Free Content

Xing Yi Quan’s Oral Tradition: The Eight Word Song and the Eight Necessities

Like Ba Gua Zhang, Xing Yi Quan employs rhymed verses and mnemonics in order to help the student remember the key body alignments and points for attention in practicing the forms and movements and understanding their function as a Nei Gong practice and as a method of self-defense.

This first installment of Xing Yi’s oral tradition presents two short mnemonics for remembering the body alignments and body patterns of San Ti Shi and the five fists.

Ba Zi Jue 八字诀: The Eight Word Song

San Ti Shi is a composite of certain alignments. These alignments are generally described by Xing Yi practitioners as the Eight Word Song (Ba Zi Jue).

三顶 The Three Uplifts, Prop-ups or Outthrusts (San Ding)

  1. The head presses upwards
  2. The tongue touches the roof of the mouth.
  3. The hand press outward

三扣 The Three Hookings or Clampings (San Kou)

  1. The shoulders clamp or hook
  2. The backs of the hands and feet clamp
  3. The teeth clamp together

三圆 The Three Circles or Roundings (San Yuan)

  1. The back is round
  2. The chest is round
  3. The Hukou (Tiger’s Mouth) is round

三敏 The Three Sensitivities or Perceptivities (San Min)

  1. The heart is sensitive
  2. The eyes are sensitive
  3. The hands are sensitive

三抱 The Three Holdings or Embraces (San Bao)

  1. Embrace Dantian
  2. Embrace heart qi
  3. Embrace the ribs

三屈 The Three Bends or Curves (San Qu)

  1. The arms are curved
  2. The knees are curved
  3. The wrists are curved

三垂 The Three Sinks or Drops (San Chui)

  1. The qi sinks
  2. The shoulders sink
  3. The elbows sink

三挺 The Three Erectings or Extendings (San Ting)

  1. The neck extends
  2. The spine is extended
  3. The knees are extended 

Eight Necessities

In his book, A Detailed Collection of Xing Yi Boxing Skill, Liu Wen Hua summarizes many of these key points in the Eight Necessities. These eight points elaborate on the alignments outlined in the Eight Word Song.

Without strength, form and postures are useless. Qi is the foundation of strength. To train qi is the central attainment of martial arts. The eight necessities are the key to training form and qi. What are the eight necessities?

  1. To uphold internally
  2. To combine the three centers
  3. To link the three intentions
  4. To be smooth in the five elements
  5. To be orderly in the four extremities
  6. To be calm in the heart
  7. To have the three tips in a straight line
  8. To be sharp in the eyes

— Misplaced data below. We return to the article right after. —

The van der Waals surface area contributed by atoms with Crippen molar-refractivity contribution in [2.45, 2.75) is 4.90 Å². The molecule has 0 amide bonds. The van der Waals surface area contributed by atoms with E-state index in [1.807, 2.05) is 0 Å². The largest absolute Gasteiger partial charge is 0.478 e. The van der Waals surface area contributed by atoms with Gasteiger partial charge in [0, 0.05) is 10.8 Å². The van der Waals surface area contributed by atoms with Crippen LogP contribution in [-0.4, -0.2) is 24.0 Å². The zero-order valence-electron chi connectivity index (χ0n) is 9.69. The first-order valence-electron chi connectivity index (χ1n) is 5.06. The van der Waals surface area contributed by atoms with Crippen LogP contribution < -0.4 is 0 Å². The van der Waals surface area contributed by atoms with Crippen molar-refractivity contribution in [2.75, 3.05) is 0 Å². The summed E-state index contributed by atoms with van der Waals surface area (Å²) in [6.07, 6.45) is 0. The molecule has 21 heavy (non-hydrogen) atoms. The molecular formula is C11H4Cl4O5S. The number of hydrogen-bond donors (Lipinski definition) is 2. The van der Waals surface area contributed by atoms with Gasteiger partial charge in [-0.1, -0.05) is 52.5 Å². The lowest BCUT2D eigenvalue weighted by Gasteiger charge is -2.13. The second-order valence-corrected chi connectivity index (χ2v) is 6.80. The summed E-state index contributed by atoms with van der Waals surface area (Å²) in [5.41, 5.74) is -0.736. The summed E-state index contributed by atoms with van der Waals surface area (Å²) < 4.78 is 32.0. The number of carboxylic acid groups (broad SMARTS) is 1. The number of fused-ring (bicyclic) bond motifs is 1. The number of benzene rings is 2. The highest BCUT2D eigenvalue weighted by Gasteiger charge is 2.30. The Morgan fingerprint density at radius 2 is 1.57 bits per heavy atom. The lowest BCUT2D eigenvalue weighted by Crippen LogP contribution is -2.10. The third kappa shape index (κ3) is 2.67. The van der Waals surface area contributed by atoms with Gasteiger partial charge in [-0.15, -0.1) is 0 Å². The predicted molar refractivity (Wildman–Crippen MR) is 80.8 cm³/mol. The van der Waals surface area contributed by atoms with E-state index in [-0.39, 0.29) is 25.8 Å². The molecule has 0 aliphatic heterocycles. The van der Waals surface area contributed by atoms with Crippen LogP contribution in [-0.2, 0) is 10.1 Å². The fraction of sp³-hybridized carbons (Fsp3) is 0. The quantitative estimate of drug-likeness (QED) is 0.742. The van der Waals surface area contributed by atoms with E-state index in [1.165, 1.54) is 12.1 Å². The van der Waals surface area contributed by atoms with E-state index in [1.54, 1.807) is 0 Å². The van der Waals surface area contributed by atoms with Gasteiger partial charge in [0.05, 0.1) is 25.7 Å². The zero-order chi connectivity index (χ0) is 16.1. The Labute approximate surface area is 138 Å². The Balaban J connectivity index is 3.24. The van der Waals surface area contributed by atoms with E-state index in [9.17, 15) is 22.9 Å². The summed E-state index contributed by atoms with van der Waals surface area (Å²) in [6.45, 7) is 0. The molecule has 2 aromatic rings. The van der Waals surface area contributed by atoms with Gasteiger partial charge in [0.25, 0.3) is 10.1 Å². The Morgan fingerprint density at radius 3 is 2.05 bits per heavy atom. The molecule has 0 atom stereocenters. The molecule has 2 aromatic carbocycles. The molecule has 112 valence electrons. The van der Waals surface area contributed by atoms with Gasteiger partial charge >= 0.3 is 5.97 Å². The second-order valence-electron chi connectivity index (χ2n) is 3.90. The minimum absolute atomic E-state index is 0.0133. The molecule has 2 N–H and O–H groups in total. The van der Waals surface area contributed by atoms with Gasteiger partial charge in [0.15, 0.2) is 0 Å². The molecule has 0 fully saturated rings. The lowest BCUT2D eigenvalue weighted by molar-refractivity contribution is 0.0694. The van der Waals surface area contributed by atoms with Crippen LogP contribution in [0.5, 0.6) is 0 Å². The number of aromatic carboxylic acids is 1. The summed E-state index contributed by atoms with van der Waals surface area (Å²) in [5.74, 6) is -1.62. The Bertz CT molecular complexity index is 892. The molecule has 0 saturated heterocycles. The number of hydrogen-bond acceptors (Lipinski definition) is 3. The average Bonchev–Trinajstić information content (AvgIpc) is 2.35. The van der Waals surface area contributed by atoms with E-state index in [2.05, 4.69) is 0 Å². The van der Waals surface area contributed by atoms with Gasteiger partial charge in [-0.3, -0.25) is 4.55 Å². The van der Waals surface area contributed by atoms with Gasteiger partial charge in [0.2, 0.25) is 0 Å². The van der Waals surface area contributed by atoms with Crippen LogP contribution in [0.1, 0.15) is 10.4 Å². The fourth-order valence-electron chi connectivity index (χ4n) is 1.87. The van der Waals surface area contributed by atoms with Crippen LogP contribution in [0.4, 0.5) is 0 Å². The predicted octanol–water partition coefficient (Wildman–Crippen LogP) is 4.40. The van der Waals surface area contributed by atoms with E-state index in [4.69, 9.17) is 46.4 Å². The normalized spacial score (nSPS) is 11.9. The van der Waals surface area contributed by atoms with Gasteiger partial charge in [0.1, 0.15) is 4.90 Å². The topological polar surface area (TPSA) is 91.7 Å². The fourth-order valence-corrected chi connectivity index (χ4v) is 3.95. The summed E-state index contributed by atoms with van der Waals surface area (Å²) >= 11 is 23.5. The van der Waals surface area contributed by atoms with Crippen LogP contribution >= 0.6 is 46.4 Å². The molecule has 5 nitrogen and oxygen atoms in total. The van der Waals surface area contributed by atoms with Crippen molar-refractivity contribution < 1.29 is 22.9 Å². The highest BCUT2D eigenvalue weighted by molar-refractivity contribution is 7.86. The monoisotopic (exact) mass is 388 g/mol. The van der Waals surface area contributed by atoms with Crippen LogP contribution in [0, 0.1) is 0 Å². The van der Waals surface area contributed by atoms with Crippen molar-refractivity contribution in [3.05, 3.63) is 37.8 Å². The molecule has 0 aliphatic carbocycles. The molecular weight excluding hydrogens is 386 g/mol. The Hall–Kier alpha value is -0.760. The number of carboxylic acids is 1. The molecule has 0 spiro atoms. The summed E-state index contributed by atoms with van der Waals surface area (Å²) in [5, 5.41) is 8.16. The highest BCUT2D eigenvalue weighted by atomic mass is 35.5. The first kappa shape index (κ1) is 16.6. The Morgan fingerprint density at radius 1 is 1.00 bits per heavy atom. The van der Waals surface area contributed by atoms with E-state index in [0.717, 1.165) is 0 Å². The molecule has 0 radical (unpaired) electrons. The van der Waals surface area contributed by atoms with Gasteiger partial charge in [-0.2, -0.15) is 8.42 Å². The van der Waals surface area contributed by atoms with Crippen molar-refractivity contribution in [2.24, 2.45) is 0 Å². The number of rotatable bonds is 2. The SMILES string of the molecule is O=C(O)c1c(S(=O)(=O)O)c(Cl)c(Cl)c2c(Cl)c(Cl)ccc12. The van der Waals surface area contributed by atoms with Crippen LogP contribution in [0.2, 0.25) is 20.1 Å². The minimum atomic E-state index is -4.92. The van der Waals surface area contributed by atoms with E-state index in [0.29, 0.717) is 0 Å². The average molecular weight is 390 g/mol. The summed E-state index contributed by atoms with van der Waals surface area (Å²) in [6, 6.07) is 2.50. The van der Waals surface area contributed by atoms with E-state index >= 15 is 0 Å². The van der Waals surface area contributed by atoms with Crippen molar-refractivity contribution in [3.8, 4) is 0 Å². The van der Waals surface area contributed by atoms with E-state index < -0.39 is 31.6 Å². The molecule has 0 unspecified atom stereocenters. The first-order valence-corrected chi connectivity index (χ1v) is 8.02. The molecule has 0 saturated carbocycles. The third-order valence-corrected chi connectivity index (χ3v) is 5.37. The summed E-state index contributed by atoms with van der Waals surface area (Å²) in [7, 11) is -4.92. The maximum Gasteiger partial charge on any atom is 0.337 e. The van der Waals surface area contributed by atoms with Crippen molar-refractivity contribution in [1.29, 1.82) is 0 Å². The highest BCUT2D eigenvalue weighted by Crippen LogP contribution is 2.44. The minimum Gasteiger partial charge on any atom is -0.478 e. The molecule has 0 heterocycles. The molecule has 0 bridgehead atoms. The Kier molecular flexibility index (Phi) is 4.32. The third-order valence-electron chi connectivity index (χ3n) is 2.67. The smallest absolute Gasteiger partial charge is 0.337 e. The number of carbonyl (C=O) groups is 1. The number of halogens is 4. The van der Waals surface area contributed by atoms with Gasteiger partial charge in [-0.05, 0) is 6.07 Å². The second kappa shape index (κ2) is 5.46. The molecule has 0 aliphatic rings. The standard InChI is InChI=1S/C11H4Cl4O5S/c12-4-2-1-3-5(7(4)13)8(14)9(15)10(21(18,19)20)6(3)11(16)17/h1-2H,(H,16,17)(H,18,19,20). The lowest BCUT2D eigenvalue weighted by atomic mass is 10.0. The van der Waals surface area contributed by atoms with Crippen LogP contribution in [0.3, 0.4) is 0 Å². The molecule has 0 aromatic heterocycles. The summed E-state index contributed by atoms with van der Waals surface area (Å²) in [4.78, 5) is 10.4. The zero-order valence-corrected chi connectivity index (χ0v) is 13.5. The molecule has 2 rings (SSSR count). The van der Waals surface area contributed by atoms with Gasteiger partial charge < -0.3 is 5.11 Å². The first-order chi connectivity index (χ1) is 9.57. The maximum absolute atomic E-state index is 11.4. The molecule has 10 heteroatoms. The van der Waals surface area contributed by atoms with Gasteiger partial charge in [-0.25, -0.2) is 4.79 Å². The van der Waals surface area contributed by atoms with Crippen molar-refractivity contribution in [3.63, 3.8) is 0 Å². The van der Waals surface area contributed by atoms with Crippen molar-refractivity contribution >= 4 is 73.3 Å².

Uphold Internally

Uphold the grain duct (perineum) in order to raise qi up to the Dantian, and from the Dantian to the vertex, in order to circulate qi freely. This is also called: “gather the anus and uphold the qi internally.”

Combine the Three Centers

The three centers are the vertex, the hands and the soles of the feet. Integration of the three centers means to integrate the vertex and the soles so that the qi in the upper body can descend to enter Dantian, and so the Qi of the lower body can ascend to Dantian. The hands must also integrate, so that qi from the extremities can draw inward to Dantian. Once these three are integrated, qi can move outward and inward freely.

Link the Three Intentions

The three intentions are the intentions of heart (xin), qi and force (li). These three, also known as the “three internal harmonies,” must unite. The heart is the commander, the qi is the marshal and the power or force are the soldiers. Qi is the connecting link between intention and power and between strategy and application of force.

Smooth in the Five Elements

The Five Elements refer to Xing Yi’s five fists. Once qi is sufficient, once it gathers in the Dantian and flows to the four limbs, the postures, changes and movements of splitting, bursting, drilling, pounding and crossing will flow smoothly and the five Zang organs (kidneys; liver; heart; spleen; lungs)  will be strengthened as qi flows seamlessly through them.

Orderly in the Four Extremities

The tongue is the extremity of the muscles; the fingernails and toenails are the extremities of the tendons; the head hair and body hair are the extremity of the blood; the teeth are the extremity of the bones. Touch the tongue to the upper palate to settle the qi so it can descend to Dantian and make the muscles strong. Curve the fingers and toes inward slightly so that qi pours into the nails and tendons. When the hair stands up all over the body, and on the head like pushing up a hat, there is courage and the whole body is strengthened. Gently clamping or touching the teeth together enables qi to flow into the bone marrow. To be orderly in the extremities means that in every movement and posture these four are present and interconnected. If one is lacking, qi will disperse and strength will be weak.

Calm in the Heart

In boxing skills, one must be neither too fearful nor too hasty. Fear saps confidence in one’s skills while haste disperses the qi. Remaining calm or “leisurely” in the heart is critical in both training and application.

Three Tips in a Line

The tips of the nose, hands and feet must be in a line. When these three are in a line, the strength of the whole body unites and the qi can gather and flow smoothly.

Sharp in the Eyes

If the Zhenqi is sufficient, then the eyes are quick and nimble. Qi transforms to spirit which then shines out from the eyes so that the eyes are lustrous and clear.